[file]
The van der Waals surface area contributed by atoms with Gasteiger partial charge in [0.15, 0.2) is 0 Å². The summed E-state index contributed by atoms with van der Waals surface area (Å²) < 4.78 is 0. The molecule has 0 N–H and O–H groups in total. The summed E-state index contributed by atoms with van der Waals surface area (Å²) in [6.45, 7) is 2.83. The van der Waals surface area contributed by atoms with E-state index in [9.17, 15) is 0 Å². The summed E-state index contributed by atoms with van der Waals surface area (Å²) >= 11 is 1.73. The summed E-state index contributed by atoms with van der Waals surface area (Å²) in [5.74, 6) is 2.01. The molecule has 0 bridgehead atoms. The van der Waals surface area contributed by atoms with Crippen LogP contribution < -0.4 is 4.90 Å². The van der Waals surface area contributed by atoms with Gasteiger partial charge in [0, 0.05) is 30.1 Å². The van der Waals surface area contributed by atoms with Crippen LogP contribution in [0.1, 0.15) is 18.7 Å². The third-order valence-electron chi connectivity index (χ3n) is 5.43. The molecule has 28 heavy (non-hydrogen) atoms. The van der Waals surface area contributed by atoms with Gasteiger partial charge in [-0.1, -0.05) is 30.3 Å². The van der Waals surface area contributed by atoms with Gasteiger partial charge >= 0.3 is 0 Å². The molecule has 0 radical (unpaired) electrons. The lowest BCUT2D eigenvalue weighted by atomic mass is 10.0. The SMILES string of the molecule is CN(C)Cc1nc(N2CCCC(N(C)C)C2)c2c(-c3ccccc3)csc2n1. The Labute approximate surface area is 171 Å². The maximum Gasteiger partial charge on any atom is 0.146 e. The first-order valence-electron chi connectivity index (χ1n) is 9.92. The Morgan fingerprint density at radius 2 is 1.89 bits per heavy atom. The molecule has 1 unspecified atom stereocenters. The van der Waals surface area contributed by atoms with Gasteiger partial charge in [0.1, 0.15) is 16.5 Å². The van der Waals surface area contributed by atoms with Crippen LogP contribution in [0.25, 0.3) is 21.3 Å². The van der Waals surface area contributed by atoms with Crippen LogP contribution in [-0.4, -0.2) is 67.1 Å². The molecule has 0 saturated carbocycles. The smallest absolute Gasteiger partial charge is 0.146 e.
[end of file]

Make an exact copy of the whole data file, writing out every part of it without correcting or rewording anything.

The van der Waals surface area contributed by atoms with Gasteiger partial charge in [0.15, 0.2) is 0 Å². The summed E-state index contributed by atoms with van der Waals surface area (Å²) < 4.78 is 0. The molecule has 0 N–H and O–H groups in total. The summed E-state index contributed by atoms with van der Waals surface area (Å²) in [6.45, 7) is 2.83. The van der Waals surface area contributed by atoms with E-state index in [9.17, 15) is 0 Å². The summed E-state index contributed by atoms with van der Waals surface area (Å²) >= 11 is 1.73. The summed E-state index contributed by atoms with van der Waals surface area (Å²) in [5.74, 6) is 2.01. The molecule has 0 bridgehead atoms. The van der Waals surface area contributed by atoms with Crippen LogP contribution < -0.4 is 4.90 Å². The van der Waals surface area contributed by atoms with Gasteiger partial charge in [0, 0.05) is 30.1 Å². The van der Waals surface area contributed by atoms with Crippen LogP contribution in [0.1, 0.15) is 18.7 Å². The third-order valence-electron chi connectivity index (χ3n) is 5.43. The molecule has 28 heavy (non-hydrogen) atoms. The van der Waals surface area contributed by atoms with Gasteiger partial charge in [-0.1, -0.05) is 30.3 Å². The van der Waals surface area contributed by atoms with Gasteiger partial charge >= 0.3 is 0 Å². The molecule has 0 radical (unpaired) electrons. The lowest BCUT2D eigenvalue weighted by atomic mass is 10.0. The SMILES string of the molecule is CN(C)Cc1nc(N2CCCC(N(C)C)C2)c2c(-c3ccccc3)csc2n1. The Labute approximate surface area is 171 Å². The maximum Gasteiger partial charge on any atom is 0.146 e. The first-order valence-electron chi connectivity index (χ1n) is 9.92. The Morgan fingerprint density at radius 2 is 1.89 bits per heavy atom. The molecule has 1 unspecified atom stereocenters. The van der Waals surface area contributed by atoms with Gasteiger partial charge in [0.1, 0.15) is 16.5 Å². The van der Waals surface area contributed by atoms with Crippen LogP contribution in [0.25, 0.3) is 21.3 Å². The van der Waals surface area contributed by atoms with Crippen LogP contribution in [-0.4, -0.2) is 67.1 Å². The molecule has 0 saturated carbocycles. The smallest absolute Gasteiger partial charge is 0.146 e.